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FARAFARA Cure FA

 

Scientific News

FARA funds research progress

In this section, you will find the most recent FA research publications, many of which are funded by FARA, as well as information on upcoming conferences and symposiums. You can search for articles by date using the archive box in the right hand column. To locate FARA Funded or Supported Research, click the hyperlink in the right hand column. You may also search for specific content using key words or phrases in the search button at the top right of your screen. Please be sure to visit other key research sections of our website for information on FARA’s Grant Program and the Treatment Pipeline.

 


 

In Vitro interaction between yeast frataxin and superoxide dismutases: Influence of mitochondrial metals

Friedreich's ataxia results from a decreased expression of the nuclear gene encoding the mitochondrial protein, frataxin. Frataxin participates in the biosynthesis of iron-sulfur clusters and heme cofactors, as well as in iron storage and protection against oxidative stress. How frataxin interacts with the antioxidant defence components is poorly understood.This group investigated the molecular interactions between yeast frataxin (Yfh1) and superoxide dismutases, Sod1 and Sod2, and the influence of Yfh1 on their enzymatic activities using kinetic, thermodynamic and modelling approaches. They found that Yfh1 interacts with cytosolic Sod1 in two kinetic steps. The first step corresponds to the Yfh1-Sod1 interaction, whereas the second is assumed to be a change in the conformation of the protein-protein adduct. Furthermore, computational investigations confirm the stability of the Yfh1-Sod1 complex. Yfh1 forms two protein complexes with mitochondrial Sod2 with 1:1 and 2:1 Yfh1/Sod2 stoichiometry (Kd1 = 1.05 ± 0.05 and Kd2 = 6.6 ± 0.1 μM). Furthermore, Yfh1 increases the enzymatic activity of Sod1 while slightly affecting that of Sod2. Finally, the stabilities of the protein-protein adducts and the effect of Yfh1 on superoxide dismutase activities depend on the nature of the mitochondrial metal. This work confirms the participation of Yfh1 in cellular defense against oxidative stress.

Read the entire article HERE

The role of mitochondrial labile iron in Friedreich's ataxia skin fibroblasts sensitivity to ultraviolet A

Mitochondrial labile iron (LI) is a big factor in how sensitive skin cells are to ultraviolet A (UVA)-induced oxidative damage, which leads to cell death. Mitochondria iron overload is a key feature of FA. This group shows that cultured skin cells from FRDA patients are 4 to 10-fold more sensitive to UVA-induced death than their healthy counterparts. They show that FA cells have higher levels of mitochondrial LI (up to 6-fold on average compared to healthy counterparts) and show higher increase in mitochondrial reactive oxygen species (ROS) generation after UVA irradiation (up to 2-fold on average), consistent with their differential sensitivity to UVA. Pre-treatment of the FA cells with a bespoke mitochondrial iron chelator greatly reduces the UVA-mediated cell death and UVA-induced damage to the mitochondrial membrane. These results reveal a link between FA as a disease of mitochondrial iron overload and sensitivity to UVA of skin fibroblasts. These findings suggest that the high levels of mitochondrial LI in FA cells which contribute to high levels of mitochondrial ROS production after UVA irradiation are likely to play a crucial role in the marked sensitivity of these cells to UVA-induced oxidative damage.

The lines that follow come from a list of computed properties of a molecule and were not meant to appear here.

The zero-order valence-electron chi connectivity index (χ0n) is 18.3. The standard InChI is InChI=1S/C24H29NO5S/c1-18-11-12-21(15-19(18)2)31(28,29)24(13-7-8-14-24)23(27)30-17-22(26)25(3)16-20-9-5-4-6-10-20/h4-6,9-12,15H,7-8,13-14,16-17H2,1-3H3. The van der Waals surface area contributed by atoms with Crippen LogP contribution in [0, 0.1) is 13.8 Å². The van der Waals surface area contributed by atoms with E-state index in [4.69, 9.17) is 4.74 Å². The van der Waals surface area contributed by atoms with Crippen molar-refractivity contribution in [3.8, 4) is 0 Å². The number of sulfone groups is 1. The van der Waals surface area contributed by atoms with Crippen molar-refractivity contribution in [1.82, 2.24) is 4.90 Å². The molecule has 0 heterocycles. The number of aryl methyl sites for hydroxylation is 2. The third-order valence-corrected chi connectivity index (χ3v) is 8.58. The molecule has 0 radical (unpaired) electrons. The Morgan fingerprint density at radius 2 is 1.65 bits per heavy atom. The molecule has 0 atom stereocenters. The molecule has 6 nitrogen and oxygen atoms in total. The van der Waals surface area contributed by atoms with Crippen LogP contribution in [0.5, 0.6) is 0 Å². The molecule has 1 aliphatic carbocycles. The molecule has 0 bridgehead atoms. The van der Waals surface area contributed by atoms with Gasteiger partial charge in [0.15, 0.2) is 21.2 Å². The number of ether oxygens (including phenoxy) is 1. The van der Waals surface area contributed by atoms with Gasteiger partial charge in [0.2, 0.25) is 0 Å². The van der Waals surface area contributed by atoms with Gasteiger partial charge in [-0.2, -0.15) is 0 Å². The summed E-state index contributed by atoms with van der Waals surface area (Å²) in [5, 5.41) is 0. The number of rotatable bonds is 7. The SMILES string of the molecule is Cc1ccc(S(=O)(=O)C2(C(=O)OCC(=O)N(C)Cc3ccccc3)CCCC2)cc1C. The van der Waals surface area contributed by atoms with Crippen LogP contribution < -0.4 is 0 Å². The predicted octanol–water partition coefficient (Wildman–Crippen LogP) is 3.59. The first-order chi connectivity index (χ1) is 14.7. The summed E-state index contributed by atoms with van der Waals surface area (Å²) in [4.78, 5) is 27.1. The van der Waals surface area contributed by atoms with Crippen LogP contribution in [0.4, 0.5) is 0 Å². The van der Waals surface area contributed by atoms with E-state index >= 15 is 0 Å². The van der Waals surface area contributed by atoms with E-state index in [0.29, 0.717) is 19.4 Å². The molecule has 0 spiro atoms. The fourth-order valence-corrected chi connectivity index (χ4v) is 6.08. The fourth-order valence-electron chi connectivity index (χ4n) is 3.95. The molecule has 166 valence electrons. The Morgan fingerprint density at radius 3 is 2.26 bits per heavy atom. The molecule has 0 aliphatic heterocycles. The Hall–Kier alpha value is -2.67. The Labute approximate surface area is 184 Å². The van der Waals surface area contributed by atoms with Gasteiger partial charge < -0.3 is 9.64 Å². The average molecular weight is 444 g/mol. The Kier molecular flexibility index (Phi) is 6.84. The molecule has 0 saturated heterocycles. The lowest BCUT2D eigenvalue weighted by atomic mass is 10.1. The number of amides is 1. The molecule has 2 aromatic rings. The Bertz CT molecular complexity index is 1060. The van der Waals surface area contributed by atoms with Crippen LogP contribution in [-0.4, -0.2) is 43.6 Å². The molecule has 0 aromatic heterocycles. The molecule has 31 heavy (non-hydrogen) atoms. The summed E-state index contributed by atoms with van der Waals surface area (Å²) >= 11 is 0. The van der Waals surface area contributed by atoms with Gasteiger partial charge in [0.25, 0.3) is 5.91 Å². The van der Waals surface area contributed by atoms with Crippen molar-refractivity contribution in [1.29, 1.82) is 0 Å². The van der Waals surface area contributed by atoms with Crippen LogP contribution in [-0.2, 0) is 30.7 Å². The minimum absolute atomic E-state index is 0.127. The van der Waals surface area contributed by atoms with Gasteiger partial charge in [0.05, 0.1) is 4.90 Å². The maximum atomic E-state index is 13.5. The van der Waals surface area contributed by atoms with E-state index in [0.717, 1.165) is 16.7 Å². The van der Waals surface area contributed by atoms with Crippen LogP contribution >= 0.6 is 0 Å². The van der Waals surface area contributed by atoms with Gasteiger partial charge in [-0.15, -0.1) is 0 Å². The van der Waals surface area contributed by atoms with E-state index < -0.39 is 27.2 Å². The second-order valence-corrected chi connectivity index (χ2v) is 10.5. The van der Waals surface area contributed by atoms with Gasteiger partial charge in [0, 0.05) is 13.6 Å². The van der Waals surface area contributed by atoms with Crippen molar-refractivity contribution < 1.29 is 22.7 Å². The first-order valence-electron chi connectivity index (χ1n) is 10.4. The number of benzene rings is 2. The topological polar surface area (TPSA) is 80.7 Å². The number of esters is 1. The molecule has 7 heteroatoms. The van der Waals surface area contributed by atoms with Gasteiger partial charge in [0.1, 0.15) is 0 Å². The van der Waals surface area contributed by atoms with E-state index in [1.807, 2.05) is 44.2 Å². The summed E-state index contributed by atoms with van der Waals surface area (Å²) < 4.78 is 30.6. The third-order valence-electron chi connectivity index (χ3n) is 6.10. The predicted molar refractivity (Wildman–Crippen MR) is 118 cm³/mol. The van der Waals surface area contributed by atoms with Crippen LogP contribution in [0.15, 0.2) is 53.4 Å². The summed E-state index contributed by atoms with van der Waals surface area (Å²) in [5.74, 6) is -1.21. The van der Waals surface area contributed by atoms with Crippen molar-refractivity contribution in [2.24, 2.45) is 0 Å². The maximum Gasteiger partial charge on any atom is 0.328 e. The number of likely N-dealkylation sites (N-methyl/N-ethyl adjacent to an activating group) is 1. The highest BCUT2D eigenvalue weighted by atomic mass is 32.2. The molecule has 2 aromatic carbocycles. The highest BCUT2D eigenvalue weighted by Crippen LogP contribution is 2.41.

Read the entire article HERE

Pattern of Cerebellar Atrophy in Friedreich's Ataxia-Using the SUIT Template

To date, imaging studies have revealed patterns of patchy atrophy within the cerebellum of Friedreich's ataxia patients, missing clear correlations between anatomical changes and changes in function. This group applied a high-resolution atlas template of the human cerebellum and brainstem (called the SUIT template) to characterize regional cerebellar atrophy in Friedreich's ataxia (FRDA). They looked at a representative cohort of 18 FRDA patients and matched healthy controls. They found that the cerebellar volume in FRDA is generally not significantly different from healthy controls but mild lobular atrophy develops beyond normal aging. The medial parts of lobule VI, housing the somatotopic representation of tongue and lips, are the major site of this lobular atrophy, which possibly reflects speech impairment. The degree of extended white matter correlates with disease severity across and beyond the cerebellar inflow and outflow tracts. The dentate nucleus, as a major site of cerebellar degeneration, shows a mean volume loss of about 30%. Remarkably, not the atrophy but the T2 signal decrease of the dentate nuclei highly correlates with disease duration and severity.